Wind farms didn’t replace coal in Ontario: engineers society president

In a letter to the Globe and Mail this weekend, president of the Society of Professional Engineers Dr Michael Ivanco wrote to dispute an earlier article that claimed, as the Ontario government does, wind turbines replaced nasty coal-fired power generation in Ontario.

Absolutely wrong, Dr Ivanco says.

Here is his letter (the Globe didn’t see fit to put it online).

Engineer society president says Globe and Mail claim wind power replaced coal in Ontario isn't true
Engineer society president says Globe and Mail claim wind power replaced coal in Ontario isn’t true

Nuclear power slayed coal dragon

Letters to the Globe and Mail, February 21

Re: When it comes to coal, Alberta should follow Ontario’s lead (Feb. 16). Readers could be forgiven if, after reading this article, they wrongfully concluded that Ontario slayed the coal dragon by replacing that nasty fossil fuel coal with wind turbines as well as natural gas.

The reality is that the single largest reason Ontario was able to shut down its coal plants was the return to service of two Bruce Power nuclear units. And despite the costly refurbishment of these units, they still deliver electricity to the grid approximately 25 percent cheaper than the average price, despite the authors’ suggestion that the power is expensive.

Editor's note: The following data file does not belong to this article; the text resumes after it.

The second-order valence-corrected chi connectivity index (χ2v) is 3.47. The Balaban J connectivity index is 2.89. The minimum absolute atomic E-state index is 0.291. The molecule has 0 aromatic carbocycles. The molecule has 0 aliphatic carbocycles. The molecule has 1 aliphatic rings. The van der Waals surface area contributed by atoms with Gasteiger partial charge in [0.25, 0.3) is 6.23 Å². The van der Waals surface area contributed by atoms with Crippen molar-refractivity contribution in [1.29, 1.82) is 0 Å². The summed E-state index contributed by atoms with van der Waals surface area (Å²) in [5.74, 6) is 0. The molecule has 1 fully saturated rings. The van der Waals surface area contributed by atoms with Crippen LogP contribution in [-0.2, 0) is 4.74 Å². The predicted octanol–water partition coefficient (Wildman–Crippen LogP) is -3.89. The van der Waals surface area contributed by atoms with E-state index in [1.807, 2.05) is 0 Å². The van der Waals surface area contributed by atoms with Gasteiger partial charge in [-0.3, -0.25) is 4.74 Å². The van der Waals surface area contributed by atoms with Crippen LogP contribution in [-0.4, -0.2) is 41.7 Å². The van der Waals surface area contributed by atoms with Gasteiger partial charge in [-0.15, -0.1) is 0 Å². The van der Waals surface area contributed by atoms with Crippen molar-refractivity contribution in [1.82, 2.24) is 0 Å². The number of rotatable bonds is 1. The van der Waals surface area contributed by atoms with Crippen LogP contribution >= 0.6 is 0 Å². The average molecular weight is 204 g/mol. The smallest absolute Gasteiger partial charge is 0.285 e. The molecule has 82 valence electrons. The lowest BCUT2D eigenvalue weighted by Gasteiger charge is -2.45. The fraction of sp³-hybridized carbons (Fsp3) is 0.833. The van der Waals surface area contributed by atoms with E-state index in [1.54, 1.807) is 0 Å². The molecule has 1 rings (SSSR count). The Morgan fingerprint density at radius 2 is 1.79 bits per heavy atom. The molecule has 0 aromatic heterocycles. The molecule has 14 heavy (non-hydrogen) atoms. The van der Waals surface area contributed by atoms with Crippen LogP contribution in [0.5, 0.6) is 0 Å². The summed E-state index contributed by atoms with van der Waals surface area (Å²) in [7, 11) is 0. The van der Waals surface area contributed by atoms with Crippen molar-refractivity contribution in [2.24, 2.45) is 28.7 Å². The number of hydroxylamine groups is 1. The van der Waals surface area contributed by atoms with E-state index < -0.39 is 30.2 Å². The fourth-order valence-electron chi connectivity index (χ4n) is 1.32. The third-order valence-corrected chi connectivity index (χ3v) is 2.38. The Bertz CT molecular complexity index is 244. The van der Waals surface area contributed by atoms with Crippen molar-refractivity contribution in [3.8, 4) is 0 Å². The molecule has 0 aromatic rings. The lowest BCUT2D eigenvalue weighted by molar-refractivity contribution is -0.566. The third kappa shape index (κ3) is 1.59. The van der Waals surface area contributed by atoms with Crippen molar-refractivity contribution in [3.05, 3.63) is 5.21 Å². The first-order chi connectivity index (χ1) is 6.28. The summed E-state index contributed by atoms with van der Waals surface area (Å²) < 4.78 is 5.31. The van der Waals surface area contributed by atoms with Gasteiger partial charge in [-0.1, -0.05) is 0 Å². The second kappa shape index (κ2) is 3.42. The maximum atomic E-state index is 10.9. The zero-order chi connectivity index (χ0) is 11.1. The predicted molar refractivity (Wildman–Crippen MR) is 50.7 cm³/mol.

Because the costs of nuclear generation are front-loaded, they will continue to supply cheap and carbon-free electricity for another two decades.

Dr Michael Ivanco

President,  Society of Professional Engineers and Associates

Mississauga, Ontario


John Vincent

I agree with Mr. Ivanco to a point. That point being wind power is not directly responsible for shutting down coal. It must be recognised, however, that the high cost of electricty has driven away our major consumers of elelctrcity. That along with nuclear has driven off coal. Large indsustries , in Ontario, have been driven away by ,both, the emigration of producers to China, and the high cost of Ontario power encouraging producers to move there and to Mexico. The only credit due wind and solar in that regard is being the cause of the high rates.

Scott Luft

told it was in print on page of yesterday’s business section

Scott Luft

note that from peak coal, in 2000, it was 6 nuclear power plants returned to service: Pickering 1 and 4 and Bruce 1-4.


Ontario is not heavily populated and it doesn’t have much heavy industry anymore.

A place like California in North America comes under heavily populated and the U.S has also lost a lot of its heavy industry.

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